Find the acceleration due to gravity on the surface of Mars. Use a value of 6.42 times 10 to the 23rd kilograms for the mass of Mars and a value of 3.390 times 10 to the sixth meters for its radius.
Let’s call the value 6.42 times 10 to the 23rd kilograms 𝑚, and we’ll refer to the radius of 3.390 times 10 to the sixth meters as 𝑟. We want to solve for the acceleration due to gravity on the surface of Mars, which we’ll call 𝑔 sub 𝑚. As we begin working toward a solution, let’s recall two mathematical relationships.
The first is Newton’s second law. This law of motion states that the net force on an object is equal to the object’s mass multiplied by its acceleration. Second, let’s recall Newton’s gravitational law. This law says that the gravitational force between two masses, 𝑚 one and 𝑚 two, is equal to capital 𝐺, the universal gravitational constant, times the product of the two masses divided by the distance between them squared.
If we apply this gravitation law to our scenario, then the gravitational force of attraction between the planet Mars, represented by the mass 𝑚, and a test mass on the surface of the planet, represented by 𝑚 sub test, is equal by Newton’s second law to the mass of the test mass, 𝑚 sub test, times its acceleration, 𝑎.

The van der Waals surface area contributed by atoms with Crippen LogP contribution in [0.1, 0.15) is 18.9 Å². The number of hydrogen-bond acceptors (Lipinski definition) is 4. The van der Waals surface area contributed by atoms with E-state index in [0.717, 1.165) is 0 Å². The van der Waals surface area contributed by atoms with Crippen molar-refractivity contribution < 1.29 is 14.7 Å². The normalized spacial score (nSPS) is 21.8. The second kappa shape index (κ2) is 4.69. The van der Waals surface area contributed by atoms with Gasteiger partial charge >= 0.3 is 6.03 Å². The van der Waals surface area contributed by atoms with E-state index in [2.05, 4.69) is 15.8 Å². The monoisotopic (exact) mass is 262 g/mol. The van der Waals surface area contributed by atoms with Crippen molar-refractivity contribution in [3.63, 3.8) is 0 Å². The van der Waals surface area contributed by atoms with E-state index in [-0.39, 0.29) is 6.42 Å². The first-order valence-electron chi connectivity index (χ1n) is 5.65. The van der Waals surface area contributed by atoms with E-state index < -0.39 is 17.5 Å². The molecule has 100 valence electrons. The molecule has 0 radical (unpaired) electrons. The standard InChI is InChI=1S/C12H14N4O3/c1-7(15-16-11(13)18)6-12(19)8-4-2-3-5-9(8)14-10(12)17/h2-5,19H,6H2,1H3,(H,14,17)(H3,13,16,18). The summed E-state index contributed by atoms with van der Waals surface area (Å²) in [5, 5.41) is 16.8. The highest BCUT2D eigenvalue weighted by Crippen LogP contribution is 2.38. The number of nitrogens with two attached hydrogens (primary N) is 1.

It’s this acceleration 𝑎 that is the acceleration of the test mass due to the gravitational field created by Mars. In other words, 𝑎 can be replaced by 𝑔 sub 𝑚, the acceleration due to gravity on Mars’s surface.
Looking at this equation, we see that the test mass, 𝑚 sub test, cancels out leaving us with terms we were either given such as 𝑚 and 𝑟 or constant values such as capital 𝐺, the universal gravitational constant, which we treat as exactly 6.67 times 10 to the negative 11th meters cubed per kilograms second squared.
When we plug-in our values for 𝑔 𝑚 and 𝑟 and enter these values in our calculator we find a number for 𝑔 sub 𝑚 of 3.73 meters per second squared that’s the acceleration due to gravity on the surface of Mars.